Any piece of evidence that disproves his theory he neatly explains away.

51TyzALkUOLLes Diaboliques, on the other hand, is quite different from She Who Was No More, its inspiration — although it’s fair to say the main concept remains.

Fernand Ravinel is a weary, boring salesman, desperate to start a new life with his mistress, Lucienne. Except for he is already married to Mireille. Fernand and Lucienne devise a plan to kill Mireille, making it look like she accidentally drowned. Lucienne is a brash and bossy doctor and convinces her lover she can make it look real — she knows what doctors look for in autopsies.

Fernand can barely stand being near the crime scene and Lucienne tells him to leave once they lift the body into the too-full bathtub. He needs to establish an alibi and clear his head.

When he follows through on the next part of their plan, to move the body to a place where it can be found, he is met with only an empty tub. Lucienne swears she didn’t move Mireille.

Now Fernand is finding traces of her, as if she were still alive. He must contend with the ghost of someone who never reveals herself but makes her presence known. She is not where she should be, and is where she should not be.

The book again makes use of a single point-of-view narrator and inner monologue to build tension and let the reader see the character slowly lose his sanity.

Ravinel had torn his cigarette to shreds and it now lay in a little heap on the table. He would have liked to seize these two and banged their heads together. He couldn’t bear the sympathetic looks they gave him. Mireille make off! As if she was in a condition to run away after lying two days in a tub full of water! Of course it was nonsense. It was a plot. ~Pg. 112

Just empty words, spoken to fill up the silence, to keep between them one last bridge open, though in a few minutes it would go crashing down into an infinite abyss. But he fell in with the game, making it a point of honor to keep up appearances to the last. He found her a seat in a new compartment which smelled of varnish. And Lucienne remained on the platform as long as possible, only leaving it when the guard made her signal to get in. ~Pg. 135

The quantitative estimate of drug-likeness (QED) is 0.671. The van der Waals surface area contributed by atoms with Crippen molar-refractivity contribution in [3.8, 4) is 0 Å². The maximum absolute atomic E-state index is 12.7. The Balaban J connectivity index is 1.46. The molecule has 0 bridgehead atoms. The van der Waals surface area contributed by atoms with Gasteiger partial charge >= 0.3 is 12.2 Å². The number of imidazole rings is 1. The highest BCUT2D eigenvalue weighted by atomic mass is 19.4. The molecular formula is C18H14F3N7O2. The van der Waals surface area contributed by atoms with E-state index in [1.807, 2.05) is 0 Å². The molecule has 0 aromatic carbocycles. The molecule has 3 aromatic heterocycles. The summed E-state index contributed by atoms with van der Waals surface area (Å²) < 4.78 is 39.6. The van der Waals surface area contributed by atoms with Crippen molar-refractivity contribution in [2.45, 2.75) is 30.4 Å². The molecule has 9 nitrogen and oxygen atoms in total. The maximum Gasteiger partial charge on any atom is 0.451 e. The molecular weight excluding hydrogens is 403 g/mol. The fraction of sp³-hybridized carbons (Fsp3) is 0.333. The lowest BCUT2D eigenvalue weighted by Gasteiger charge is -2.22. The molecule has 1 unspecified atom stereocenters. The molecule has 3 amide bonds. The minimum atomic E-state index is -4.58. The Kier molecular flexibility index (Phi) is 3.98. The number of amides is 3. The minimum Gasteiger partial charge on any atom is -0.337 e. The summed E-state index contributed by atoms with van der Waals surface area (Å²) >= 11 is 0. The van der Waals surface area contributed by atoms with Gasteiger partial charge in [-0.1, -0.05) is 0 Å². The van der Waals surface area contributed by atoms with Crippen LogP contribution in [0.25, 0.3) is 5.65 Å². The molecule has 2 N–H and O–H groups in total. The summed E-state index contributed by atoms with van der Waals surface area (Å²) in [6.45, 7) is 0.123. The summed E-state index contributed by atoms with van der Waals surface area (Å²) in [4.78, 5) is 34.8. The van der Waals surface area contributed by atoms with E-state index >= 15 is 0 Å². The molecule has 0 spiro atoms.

Les Diaboliques (1953), Directed by Henri-Georges Clouzot. (Shown) Vera Clouzot and Paul Meurisse

In the film adaptation, the roles are flipped. The wife and the mistress conspire to kill the husband but his body disappears. His wife slowly goes crazy as signs that he is still alive begin to appear (I wrote extensively on the film in my master’s thesis, if you want to read more about how the Madwoman in the Attic appears on film in the 1940s and 50s.).

Both of these books are taut spinetinglers. They are written with a Mad Men-like sensibility, a sort of suave cozy, with just the right amount of hazy mystery.

I hope Pushkin Vertigo publishes some more of Boileau-Narcejac titles in the future.

Many thanks to Brittney for the review copies.

Series: Pushkin Vertigo
Paperback: 192 pages
Publisher: Pushkin Vertigo (September 15, 2015)
Language: English
ISBN-10: 1782270809
ISBN-13: 978-1782270805
Product Dimensions: 5.1 x 0.6 x 7.8 inches

She Who Was No More
Series: Pushkin Vertigo
Paperback: 192 pages
Publisher: Pushkin Vertigo; Tra edition (September 15, 2015)
Language: English
ISBN-10: 1782270817
ISBN-13: 978-1782270812
Product Dimensions: 5.1 x 0.6 x 7.8 inches